The Wolfen: by Whitley Strieber (1978)
One of my favorite undertakings at The Fright Chapel is to read older horror novels, especially classic works and books published decades ago. These are golden gems that people may have forgotten over the years. To us at The Fright Chapel, it’s an opportunity to highlight these books for a new generation.
On one of my recent trips to our local Public Library, I browsed the horror section and came across a title that seemed familiar to me, The Wolfen, written by Whitely Strieber and published in 1978. It reminded me of the film I had seen when I was eleven years old. The film, also titled The Wolfen, was directed by Michael Wadleigh, starred Albert Finney, Diane Venora, Edward James Olmos, and the late Gregory Hines. It was released in 1981. I didn’t know it was originally a novel. I checked it out from the library and found I wished I’d read the book first.
Strieber begins his story in a Brooklyn junkyard where two police officers are patrolling the area. He quickly presents the main conflict of the story in the first several pages. A group of unidentified fierce animals have mutilated and killed both officers. This sets off an investigation that introduces our main characters, Detectives George Wilson and Becky Neff. Strieber does a great job on character development. We get to know the protagonists well. It begins as a strained partnership that develops into a closer friendship but it uncomfortably becomes intimate. However, they are both great detectives and an unbeatable team.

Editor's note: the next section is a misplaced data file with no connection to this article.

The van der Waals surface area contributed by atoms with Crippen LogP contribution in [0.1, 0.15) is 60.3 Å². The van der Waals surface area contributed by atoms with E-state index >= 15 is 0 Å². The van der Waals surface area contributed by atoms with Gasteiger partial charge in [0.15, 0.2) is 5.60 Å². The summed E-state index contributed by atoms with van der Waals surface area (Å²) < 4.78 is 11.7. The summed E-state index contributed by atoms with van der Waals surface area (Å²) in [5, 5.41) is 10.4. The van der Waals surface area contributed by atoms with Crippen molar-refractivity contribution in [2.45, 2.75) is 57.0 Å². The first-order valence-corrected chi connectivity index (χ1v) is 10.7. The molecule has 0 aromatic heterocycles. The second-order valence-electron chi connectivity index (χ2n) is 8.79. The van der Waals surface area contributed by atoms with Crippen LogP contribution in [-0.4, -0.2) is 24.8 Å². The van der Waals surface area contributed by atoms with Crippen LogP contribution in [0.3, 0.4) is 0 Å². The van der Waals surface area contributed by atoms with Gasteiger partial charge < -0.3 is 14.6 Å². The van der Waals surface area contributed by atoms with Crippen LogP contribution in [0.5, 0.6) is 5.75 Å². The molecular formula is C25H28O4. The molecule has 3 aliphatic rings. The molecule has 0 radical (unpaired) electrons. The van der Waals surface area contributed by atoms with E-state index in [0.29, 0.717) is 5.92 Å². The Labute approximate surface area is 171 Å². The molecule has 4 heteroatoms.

Wilson and Neff are facing their biggest challenge. It’s the first time they have been pushed into the unknown to find clues about a group of killers they have never confronted, who have kept themselves in the shadows of mankind for centuries. In these circumstances, Wilson and Neff have succumbed to fear and a desperation to find the truth about their adversary before it is too late. The detectives are constantly on the move, on edge for what may jump out of the shadows to devour them. As our suspecting protagonists gain insight and knowledge about the killers they are facing, the wolfen get closer to killing the detectives.
As the story progresses, a question arose for me as the reader. Are the wolfen truly the foe? It becomes unclear. Although the wolfen are fierce creatures and gruesome in the mutilation of their prey, they love their family and value honor. They are acting in accordance with their traditions and nature. You could argue that the story’s theme is Man versus Nature. But that would be too simplistic. The theme I found Strieber writing about is the protection of tradition, family, and those you love in order to survive. Along with the wolfen, Wilson and Neff act on this theme. The story is not partial to the “heroes”. Strieber writes from the perspective of the wolfen as well. You become familiar with the hunters in the shadows, seeing things through their eyes. The author shows us the strength and weaknesses of both sides.
This hardly seems like a pure horror novel. The story is a mix of both horror and crime mystery. Strieber does a great job bringing these two genres together. He gives a perspective of the werewolf we haven’t experienced. It’s a book worth reading. So head to your local public library and check out the book.